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Virtual Reality Was Intended as a Complement to Physical Reality, Not as a Substitute



(p. A17) The illusion of presence is what drove Mr. Lanier from the start. He envisioned VR not as an alternative to physical reality but as an enhancement--a way to more fully appreciate the wonder of existence. More conventional individuals, their senses dulled by the day-to-day, may be drawn to virtual reality because it seems realer than real; he considered it a new form of communication. "I longed to see what was inside the heads of other people," he writes. "I wanted to show them what I explored in dreams. I imagined virtual worlds that would never grow stale because people would bring surprises to each other. I felt trapped without this tool. Why, why wasn't it around already?"

"Dawn of the New Everything" is full of such self-revelatory moments. The author grew up an only child in odd corners of the Southwest, first on the Texas-Mexico border, then in the desert near White Sands Missile Range. When he was nine, his mother, a Holocaust survivor, was killed in a car crash on the way home from getting her driver's license. The tract house they'd bought burned down the day after construction was completed. The insurance money never came, so Jaron and his father lived in tents in the desert until they could afford to build a real home--which turned out to be a mad concoction of geodesic domes of Jaron's own design. They called it Earth Station Lanier.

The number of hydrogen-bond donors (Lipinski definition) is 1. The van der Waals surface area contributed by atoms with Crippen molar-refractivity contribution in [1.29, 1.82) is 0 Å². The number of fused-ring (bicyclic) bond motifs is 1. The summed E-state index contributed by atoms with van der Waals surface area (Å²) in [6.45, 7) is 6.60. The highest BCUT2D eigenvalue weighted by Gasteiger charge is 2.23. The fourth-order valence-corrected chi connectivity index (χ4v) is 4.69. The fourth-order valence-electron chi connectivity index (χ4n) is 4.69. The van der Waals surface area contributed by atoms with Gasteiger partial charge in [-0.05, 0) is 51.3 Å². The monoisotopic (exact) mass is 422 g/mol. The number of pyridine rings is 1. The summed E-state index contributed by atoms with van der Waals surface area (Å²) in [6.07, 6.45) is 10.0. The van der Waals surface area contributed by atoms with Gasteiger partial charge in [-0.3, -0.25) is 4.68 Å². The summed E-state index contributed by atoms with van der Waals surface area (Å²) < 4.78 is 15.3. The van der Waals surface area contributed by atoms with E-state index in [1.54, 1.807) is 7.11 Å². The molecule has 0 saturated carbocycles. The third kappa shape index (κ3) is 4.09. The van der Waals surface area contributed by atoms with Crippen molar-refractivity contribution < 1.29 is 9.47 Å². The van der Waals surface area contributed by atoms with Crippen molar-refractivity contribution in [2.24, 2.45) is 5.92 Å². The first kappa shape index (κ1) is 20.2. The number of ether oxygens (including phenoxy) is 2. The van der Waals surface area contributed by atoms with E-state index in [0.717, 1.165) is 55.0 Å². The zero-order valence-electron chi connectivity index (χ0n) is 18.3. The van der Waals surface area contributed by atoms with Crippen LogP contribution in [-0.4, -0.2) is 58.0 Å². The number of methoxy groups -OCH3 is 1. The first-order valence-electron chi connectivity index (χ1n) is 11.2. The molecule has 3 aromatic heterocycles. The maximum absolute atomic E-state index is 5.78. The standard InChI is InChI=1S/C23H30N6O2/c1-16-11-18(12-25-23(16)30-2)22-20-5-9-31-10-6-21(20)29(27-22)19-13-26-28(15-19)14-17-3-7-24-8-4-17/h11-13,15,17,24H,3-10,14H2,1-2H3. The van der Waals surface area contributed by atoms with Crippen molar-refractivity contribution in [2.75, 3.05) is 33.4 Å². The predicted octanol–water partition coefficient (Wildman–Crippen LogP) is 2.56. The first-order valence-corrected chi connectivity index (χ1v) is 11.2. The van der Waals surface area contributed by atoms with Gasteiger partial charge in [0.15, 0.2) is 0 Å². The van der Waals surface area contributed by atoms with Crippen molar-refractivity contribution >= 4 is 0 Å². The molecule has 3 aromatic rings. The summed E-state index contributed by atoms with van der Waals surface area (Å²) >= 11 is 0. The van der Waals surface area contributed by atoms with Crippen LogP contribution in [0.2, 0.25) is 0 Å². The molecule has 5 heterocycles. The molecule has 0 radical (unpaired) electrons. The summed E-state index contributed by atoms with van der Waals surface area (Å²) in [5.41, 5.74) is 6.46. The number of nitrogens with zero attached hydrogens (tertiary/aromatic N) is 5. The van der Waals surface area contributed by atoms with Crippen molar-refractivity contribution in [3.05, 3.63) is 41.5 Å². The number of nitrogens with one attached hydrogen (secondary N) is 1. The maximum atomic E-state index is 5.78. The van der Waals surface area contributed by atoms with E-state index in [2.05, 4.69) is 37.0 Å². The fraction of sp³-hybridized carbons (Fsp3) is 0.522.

. . .


Lacking a degree from high school, never mind college, he nonetheless parlayed his virtual-reality obsession into a company, VPL Research, that for a few years in the late '80s made VR seem real, if only in a lab setting. Then came board fights and bankruptcy, and VR disappeared from public view for more than 20 years.

What went wrong at VPL? Unfortunately, you won't find out here. Mr. Lanier warns us he isn't going to deliver a blow-by-blow; instead we get a disjointed sequence of half-remembered anecdotes. What does come through is his ambivalence about going into business at all, and his even deeper ambivalence toward writing about it.



For the full review, see:

Frank Rose. "BOOKSHELF; The Promise of Virtual Reality; The story of VR, the most immersive communications technology to come along since cinema, as told by two of its pioneers." The Wall Street Journal (Tuesday, February 6, 2018): A17.

(Note: ellipsis added.)

(Note: the online version of the review has the date Feb. 5, 2018, and has the title "BOOKSHELF; Review: The Promise of Virtual Reality; The story of VR, the most immersive communications technology to come along since cinema, as told by two of its pioneers.")


The book under review, is:

Lanier, Jaron. Dawn of the New Everything: Encounters with Reality and Virtual Reality. New York: Henry Holt & Company, 2017.






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